3. I found the LH side trickier than the Right and I will admit to revealing a couple of letters to finish

    thanks to Starhorse and, I hope/think, in advance to Prolixic

  4. An enjoyable pre-caffeine solve although, like CS, I did have to use the reveal button a couple of times in the NW. It didn’t help that I had made a complete horlicks of 11a.

    Smiles raised by 19a and 28a.

    Thanks to Starhorse and in advance to Prolixic.

  5. Very nice for a Saturday lunchtime solve. Three quarters of it were not too difficult but I found the NW much more challenging, with 1a my last one in even though I twigged the Nice reference instantly. The surfaces were a joy to behold although 7d made me a little nervous.

    With ticks aplenty, 19a was my runaway favourite.

    Many thanks to Starhorse, and presumably in advance to Prolixic.

  6. Can’t tell you how long I peered at 13a before the tea tray moment happened! Also had a bit of a sticky time with 1&9a – has our setter upped the ante a bit for this outing?
    I’ll join the chorus voting for 19a as favourite.

    Thank you, Starhorse, nice to see you again even if you were baring those teeth more than usual!

  7. Many thanks Starhorse, good fun – a couple needed Mr Google to confirm. Many to choose from but my favourites were 13a, 19a, 28a, 7d & 19d. Thanks again, and in advance to Prolixic

  8. Finally completed at the 4th go. Like others the NW was the problem. 1&11a plus 3&5d the ones I struggled with but eventually twigged the right ruler & crazy synonym & staggered over the line without a letter reveal. Thought the puzzle way better than today’s SPP, elegantly clued throughout & a good bit trickier than this setter’s usual level of difficulty.
    Another vote for 19a with ticks for 23,25&27a plus 6,7&14d
    Thanks Starhorse – shame we don’t see you more often

  9. 7D was a bung in since I couldn’t see anything else that it could be, but for the life of me I can’t parse it. 1A was my last one in, and 19A gets my top vote. Thanks, Starhorse.

    1. Hi Chris. 7d…As is the chemical symbol of the solution. Stew is an anagram indicator. Does that help?

      1. Thanks, SL In that case, I don’t care for the clue. But my post-comment googling took me to a report of a poisoner called Chapman who was a pub landlord at the turn of the 20th century and who blamed the death of one of his barmaid victims on the portion of rabbit stew she’d eaten!

  10. Great puzzle Starhorse, a lovely accompaniment to an early evening cool beer. Would have sat very comfortably on the Tuesday Toughie page.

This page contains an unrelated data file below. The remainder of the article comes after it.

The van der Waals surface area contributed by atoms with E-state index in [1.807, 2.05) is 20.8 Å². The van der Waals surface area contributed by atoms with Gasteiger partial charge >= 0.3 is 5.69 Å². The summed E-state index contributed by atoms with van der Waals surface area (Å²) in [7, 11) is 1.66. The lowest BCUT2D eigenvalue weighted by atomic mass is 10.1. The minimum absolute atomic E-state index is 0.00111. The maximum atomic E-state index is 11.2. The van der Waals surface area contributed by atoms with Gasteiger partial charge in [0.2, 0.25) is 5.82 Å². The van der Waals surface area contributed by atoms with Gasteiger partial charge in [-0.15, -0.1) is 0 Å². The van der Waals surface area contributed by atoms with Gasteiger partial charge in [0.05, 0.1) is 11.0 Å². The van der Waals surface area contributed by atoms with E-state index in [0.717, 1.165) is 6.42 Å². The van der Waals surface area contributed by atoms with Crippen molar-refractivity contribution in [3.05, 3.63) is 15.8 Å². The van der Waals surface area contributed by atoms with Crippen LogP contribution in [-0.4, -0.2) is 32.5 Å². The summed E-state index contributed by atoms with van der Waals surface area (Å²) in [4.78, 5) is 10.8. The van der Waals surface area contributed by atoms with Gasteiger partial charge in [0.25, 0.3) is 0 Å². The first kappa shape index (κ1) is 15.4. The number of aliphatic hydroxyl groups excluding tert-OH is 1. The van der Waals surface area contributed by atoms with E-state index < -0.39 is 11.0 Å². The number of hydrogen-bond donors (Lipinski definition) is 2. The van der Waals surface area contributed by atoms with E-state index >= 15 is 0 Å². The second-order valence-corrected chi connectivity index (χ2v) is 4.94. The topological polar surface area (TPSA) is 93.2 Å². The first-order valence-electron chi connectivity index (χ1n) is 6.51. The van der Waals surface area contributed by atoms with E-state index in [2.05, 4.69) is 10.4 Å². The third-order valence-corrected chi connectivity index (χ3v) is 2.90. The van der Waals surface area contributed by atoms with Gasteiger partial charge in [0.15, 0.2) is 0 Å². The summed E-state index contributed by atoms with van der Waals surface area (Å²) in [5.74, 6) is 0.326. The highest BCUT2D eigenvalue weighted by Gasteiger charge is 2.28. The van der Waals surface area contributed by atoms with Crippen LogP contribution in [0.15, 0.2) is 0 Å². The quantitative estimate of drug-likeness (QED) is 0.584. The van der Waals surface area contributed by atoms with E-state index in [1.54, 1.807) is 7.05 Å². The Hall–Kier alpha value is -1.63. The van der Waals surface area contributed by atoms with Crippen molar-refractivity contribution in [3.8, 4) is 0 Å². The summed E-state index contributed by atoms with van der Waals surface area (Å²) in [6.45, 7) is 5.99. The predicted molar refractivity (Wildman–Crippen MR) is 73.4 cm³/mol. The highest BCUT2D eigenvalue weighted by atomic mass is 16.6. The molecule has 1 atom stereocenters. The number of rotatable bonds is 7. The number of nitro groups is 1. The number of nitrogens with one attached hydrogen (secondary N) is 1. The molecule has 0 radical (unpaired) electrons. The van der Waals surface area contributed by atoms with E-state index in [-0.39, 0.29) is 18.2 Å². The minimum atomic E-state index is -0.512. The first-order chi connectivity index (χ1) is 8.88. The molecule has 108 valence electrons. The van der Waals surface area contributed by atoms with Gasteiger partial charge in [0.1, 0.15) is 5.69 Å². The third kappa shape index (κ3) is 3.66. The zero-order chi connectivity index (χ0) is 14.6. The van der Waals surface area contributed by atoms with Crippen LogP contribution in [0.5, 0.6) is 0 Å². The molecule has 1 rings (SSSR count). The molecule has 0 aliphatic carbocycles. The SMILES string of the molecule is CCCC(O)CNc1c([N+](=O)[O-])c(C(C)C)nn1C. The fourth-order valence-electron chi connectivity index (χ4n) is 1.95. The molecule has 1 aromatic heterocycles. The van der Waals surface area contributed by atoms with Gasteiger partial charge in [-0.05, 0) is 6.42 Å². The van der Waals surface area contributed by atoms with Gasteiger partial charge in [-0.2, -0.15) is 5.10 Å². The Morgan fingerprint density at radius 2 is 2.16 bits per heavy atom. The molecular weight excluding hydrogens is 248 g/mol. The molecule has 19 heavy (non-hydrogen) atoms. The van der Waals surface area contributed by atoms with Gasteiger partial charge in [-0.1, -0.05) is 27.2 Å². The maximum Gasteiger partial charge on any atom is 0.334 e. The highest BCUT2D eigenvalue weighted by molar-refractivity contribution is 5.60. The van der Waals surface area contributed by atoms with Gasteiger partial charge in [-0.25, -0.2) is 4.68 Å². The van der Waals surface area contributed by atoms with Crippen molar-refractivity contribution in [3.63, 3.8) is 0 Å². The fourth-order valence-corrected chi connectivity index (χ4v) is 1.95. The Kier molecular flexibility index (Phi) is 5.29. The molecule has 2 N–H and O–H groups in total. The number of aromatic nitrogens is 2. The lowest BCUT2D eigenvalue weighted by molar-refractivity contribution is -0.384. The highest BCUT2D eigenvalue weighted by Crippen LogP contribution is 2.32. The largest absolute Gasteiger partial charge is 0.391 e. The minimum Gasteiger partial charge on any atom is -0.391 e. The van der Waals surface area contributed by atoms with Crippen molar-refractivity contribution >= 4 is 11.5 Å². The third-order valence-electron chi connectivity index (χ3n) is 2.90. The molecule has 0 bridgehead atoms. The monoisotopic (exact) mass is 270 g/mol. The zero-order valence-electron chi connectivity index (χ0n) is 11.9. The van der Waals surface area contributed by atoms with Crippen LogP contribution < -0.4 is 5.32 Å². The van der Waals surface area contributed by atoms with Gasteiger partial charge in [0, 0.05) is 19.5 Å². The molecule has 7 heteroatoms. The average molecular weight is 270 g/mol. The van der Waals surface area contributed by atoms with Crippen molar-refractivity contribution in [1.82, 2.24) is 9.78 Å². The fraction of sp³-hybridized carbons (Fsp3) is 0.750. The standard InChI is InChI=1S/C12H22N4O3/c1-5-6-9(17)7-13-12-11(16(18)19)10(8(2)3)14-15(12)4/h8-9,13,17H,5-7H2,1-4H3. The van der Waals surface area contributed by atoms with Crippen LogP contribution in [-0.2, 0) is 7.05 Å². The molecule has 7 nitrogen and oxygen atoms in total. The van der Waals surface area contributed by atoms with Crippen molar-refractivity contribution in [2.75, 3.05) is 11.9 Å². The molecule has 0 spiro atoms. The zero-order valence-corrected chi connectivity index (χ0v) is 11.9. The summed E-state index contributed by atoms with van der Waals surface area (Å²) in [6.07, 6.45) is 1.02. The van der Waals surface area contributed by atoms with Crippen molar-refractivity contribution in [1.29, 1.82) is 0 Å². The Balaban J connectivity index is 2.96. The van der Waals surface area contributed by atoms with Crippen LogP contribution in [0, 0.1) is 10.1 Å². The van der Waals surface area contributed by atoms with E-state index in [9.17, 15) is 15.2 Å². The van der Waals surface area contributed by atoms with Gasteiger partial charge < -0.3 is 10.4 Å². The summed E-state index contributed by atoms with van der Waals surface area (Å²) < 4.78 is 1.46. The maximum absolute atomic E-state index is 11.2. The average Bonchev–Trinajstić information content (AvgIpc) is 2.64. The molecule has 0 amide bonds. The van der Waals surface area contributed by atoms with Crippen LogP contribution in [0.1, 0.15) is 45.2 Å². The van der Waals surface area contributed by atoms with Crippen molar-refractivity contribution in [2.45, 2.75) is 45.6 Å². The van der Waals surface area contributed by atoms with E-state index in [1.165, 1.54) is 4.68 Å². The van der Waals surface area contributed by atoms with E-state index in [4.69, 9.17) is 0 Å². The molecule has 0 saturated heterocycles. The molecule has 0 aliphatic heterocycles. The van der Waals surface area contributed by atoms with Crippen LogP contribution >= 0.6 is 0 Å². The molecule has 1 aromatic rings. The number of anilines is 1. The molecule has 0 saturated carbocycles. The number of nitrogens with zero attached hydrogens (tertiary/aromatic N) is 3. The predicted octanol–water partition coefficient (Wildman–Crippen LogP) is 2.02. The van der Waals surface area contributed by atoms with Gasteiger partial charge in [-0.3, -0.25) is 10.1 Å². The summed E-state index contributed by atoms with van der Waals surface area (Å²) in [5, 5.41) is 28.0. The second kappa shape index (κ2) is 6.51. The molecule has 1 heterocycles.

As soon as I solved 19a I thought “that’s got to take top spot” though it had stiff competition in 23&28a and 3&7d to name but a few.
    Many thanks and thanks in advance to Prolixic, whose reviews I always enjoy reading.

  11. Good afternoon all. Hope this gets through – a few links seem to be broken at the moment but I got here the long way round.

    Didn’t see this until late on Saturday night as I was singing at the Bridgewater Hall all afternoon and evening in a poignant performance of Sir Karl Jenkins’s “The Armed Man”, which had been scheduled for 2020 and then 2021. Not surprisingly given the circumstances he dedicated it to Ukraine. There is a particularly gruesome section describing the horrors of war which suddenly seemed rather more real than when we last performed it with him….

    Anyway, the puzzle.

    I’m always grateful for the feedback. It wasn’t specifically intended to be tougher than usual, although I guessed that 1A would not be a write-in, and the eagle synonym in 11A might not give itself up easily, so I can see why the NW corner was a bit trickier. But I can’t really claim to be expert enough like the proper setters to set a “quiptic” or a “toughie” – I just set the clues and see what happens really. I did make sure there were none of RD’s disliked random boys and girls (went for a random explorer somewhere instead…)

    Interesting that so many resonated with the “sneaky fag behind the bike sheds” clue!

    I’d love to claim that 7d was inspired by the publican’s tale that Expat Chris mentions, but no – pure coincidence. I thought the definition would be a bit chestnutty to be honest, it must surely have been done many times.

    Cheers, Starhorse

  12. Many thanks for the review, Prolixic, my only downfall was opting for the wrong 3 letter income in 9a – fortunately it didn’t matter. Hope you shift that wretched lurgy quickly – it does seem to be spreading like wildfire at the moment.

    Thanks again to Starhorse, hope you don’t stay away too long this time.

  13. We have struggled to get Big Dave’s site today but we have obviously conquered ‘error 44’! Really enjoyed the puzzle, NW corner last to be completed. Many thanks, Starhorse, for a great puzzle. We look forward to your next one. Thanks also to Prolixic and hope Covid causes no problems. Just had our spring jab today!

  14. Took me most of my flight to solve this – but to be fair it was only LHR-AMS :wink:
    Favourites were 12a, 15a, 16d and 19d. Thanks, Starhorse for entertaining me in mid-air!
    Thanks to Prolixic for the review and saving me the effort of checking 27a and 8d in my dictionary. I hope your symptoms remained mild.